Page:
A quick suggestion is Arrow

pip install arrow

>>> import arrow

>>> arrow.now().date()
datetime.date(2019, 6, 28)
>>> arrow.now().shift(months=6).date()
datetime.date(2019, 12, 28)
1
  • Use .datetime to avoid timezone (aware / naive) warning: arrow.now().shift(months=6).datetime
    – Flo
    Mar 10 at 19:40
3

The QDate class of PyQt4 has an addmonths function.

>>>from PyQt4.QtCore import QDate  
>>>dt = QDate(2009,12,31)  
>>>required = dt.addMonths(6) 

>>>required
PyQt4.QtCore.QDate(2010, 6, 30)

>>>required.toPyDate()
datetime.date(2010, 6, 30)
3

How about this? Not using another library (dateutil) or timedelta? building on vartec's answer I did this and I believe it works:

import datetime

today = datetime.date.today()
six_months_from_today = datetime.date(today.year + (today.month + 6)/12, (today.month + 6) % 12, today.day)

I tried using timedelta, but because it is counting the days, 365/2 or 6*356/12 does not always translate to 6 months, but rather 182 days. e.g.

day = datetime.date(2015, 3, 10)
print day
>>> 2015-03-10

print (day + datetime.timedelta(6*365/12))
>>> 2015-09-08

I believe that we usually assume that 6 month's from a certain day will land on the same day of the month but 6 months later (i.e. 2015-03-10 --> 2015-09-10, Not 2015-09-08)

I hope you find this helpful.

1
  • 1
    day + datetime.timedelta(6*365/12) won't work always, as some years have 365 days and others have 366 days.
    – 3kstc
    Jan 8 '18 at 7:12
2

Modified the AddMonths() for use in Zope and handling invalid day numbers:

def AddMonths(d,x):
    days_of_month = [31, 28, 31, 30, 31, 30, 31, 31, 30, 31, 30, 31]
    newmonth = ((( d.month() - 1) + x ) % 12 ) + 1
    newyear  = d.year() + ((( d.month() - 1) + x ) // 12 ) 
    if d.day() > days_of_month[newmonth-1]:
      newday = days_of_month[newmonth-1]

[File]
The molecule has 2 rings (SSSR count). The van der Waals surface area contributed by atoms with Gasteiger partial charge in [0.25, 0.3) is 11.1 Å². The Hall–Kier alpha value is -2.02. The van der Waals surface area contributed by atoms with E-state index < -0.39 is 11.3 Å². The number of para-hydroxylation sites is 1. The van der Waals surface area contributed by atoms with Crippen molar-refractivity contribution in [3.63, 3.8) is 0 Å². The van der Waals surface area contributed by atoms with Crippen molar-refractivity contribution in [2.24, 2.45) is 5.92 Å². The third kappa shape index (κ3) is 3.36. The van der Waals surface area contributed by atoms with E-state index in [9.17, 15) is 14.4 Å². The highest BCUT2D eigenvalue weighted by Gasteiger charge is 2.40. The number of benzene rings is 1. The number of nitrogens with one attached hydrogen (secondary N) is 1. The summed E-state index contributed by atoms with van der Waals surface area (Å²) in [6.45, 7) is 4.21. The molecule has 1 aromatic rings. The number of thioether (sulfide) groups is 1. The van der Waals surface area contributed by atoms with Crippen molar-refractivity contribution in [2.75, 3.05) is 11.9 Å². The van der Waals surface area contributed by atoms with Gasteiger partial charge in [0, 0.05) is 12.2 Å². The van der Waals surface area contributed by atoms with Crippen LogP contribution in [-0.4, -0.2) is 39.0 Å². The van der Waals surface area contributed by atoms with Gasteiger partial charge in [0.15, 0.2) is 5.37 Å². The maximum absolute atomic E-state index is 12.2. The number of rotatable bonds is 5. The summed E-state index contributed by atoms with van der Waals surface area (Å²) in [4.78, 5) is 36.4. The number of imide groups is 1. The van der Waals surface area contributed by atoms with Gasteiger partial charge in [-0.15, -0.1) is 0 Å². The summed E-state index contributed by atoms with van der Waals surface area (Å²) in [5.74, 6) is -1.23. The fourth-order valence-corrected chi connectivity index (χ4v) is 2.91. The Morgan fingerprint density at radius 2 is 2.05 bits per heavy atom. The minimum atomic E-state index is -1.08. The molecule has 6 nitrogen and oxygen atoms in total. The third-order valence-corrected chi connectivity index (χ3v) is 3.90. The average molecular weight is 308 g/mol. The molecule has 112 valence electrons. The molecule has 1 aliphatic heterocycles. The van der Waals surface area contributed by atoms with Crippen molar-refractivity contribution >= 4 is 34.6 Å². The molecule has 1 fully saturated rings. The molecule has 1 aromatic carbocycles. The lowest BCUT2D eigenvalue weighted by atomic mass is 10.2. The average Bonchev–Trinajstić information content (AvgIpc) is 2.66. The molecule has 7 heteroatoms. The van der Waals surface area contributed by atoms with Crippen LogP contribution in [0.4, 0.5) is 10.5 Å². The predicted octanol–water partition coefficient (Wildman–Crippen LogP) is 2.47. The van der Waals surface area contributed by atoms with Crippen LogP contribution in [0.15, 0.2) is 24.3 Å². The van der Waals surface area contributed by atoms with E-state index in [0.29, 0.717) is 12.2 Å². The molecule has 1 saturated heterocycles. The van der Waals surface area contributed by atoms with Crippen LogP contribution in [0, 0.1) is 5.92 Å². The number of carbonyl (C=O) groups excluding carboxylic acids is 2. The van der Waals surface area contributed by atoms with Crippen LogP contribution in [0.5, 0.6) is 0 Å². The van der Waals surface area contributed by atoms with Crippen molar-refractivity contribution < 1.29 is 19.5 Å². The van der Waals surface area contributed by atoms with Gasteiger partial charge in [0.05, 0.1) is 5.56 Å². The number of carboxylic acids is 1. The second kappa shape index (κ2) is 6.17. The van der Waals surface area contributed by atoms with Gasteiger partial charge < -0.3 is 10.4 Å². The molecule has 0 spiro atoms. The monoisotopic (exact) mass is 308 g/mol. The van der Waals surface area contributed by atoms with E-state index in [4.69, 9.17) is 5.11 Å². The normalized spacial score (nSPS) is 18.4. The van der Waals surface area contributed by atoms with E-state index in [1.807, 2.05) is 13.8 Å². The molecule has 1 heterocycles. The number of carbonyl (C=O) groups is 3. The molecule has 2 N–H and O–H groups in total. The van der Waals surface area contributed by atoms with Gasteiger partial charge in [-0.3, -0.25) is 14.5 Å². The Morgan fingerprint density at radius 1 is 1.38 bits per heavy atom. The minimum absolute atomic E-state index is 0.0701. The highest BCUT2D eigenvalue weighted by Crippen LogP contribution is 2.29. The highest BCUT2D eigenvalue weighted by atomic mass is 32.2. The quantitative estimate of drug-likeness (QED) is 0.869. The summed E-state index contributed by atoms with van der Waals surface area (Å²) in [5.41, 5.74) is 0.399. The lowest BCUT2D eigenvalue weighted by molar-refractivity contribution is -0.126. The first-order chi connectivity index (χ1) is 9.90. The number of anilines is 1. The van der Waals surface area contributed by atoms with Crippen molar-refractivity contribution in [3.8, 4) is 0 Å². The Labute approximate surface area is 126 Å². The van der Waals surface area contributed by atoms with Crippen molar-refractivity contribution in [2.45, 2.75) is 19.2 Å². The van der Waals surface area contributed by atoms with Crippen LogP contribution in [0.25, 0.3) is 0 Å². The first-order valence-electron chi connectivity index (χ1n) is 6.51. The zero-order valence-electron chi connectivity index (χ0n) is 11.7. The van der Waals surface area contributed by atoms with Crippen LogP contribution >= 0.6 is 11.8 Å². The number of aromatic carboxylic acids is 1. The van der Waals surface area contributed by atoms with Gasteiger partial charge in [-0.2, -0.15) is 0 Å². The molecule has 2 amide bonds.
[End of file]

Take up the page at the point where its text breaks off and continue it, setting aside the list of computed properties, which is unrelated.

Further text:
else:
      newday = d.day() 
    return DateTime( newyear, newmonth, newday)
1
  • This does not seem to consider leap years (29 days in feb).
    – handle
    Apr 4 '18 at 12:19
2
import time

def add_month(start_time, months):  

        ret = time.strptime(start_time, '%Y-%m-%d')
        t = list(ret)

        t[1] += months

        if t[1] > 12:
            t[0] += 1 + int(months / 12)

            t[1] %= 12

        return int(time.mktime(tuple(t)))
2

Modified Johannes Wei's answer in the case 1new_month = 121. This works perfectly for me. The months could be positive or negative.

def addMonth(d,months=1):
    year, month, day = d.timetuple()[:3]
    new_month = month + months
    return datetime.date(year + ((new_month-1) / 12), (new_month-1) % 12 +1, day)
1
  • 3
    It DOESN'T "work perfectly" when the day in the start date is greater than the number of days in the target month. Example: 2001-01-31 plus one month tries to create a date 2001-02-31. Jan 16 '10 at 9:25
1
import datetime


'''
Created on 2011-03-09

@author: tonydiep
'''

def add_business_months(start_date, months_to_add):
    """
    Add months in the way business people think of months. 
    Jan 31, 2011 + 1 month = Feb 28, 2011 to business people
    Method: Add the number of months, roll back the date until it becomes a valid date
    """
    # determine year
    years_change = months_to_add / 12

    # determine if there is carryover from adding months
    if (start_date.month + (months_to_add % 12) > 12 ):
        years_change = years_change + 1

    new_year = start_date.year + years_change

    # determine month
    work = months_to_add % 12
    if 0 == work:
        new_month = start_date.month
    else:
        new_month = (start_date.month + (work % 12)) % 12

    if 0 == new_month:
        new_month = 12 

    # determine day of the month
    new_day = start_date.day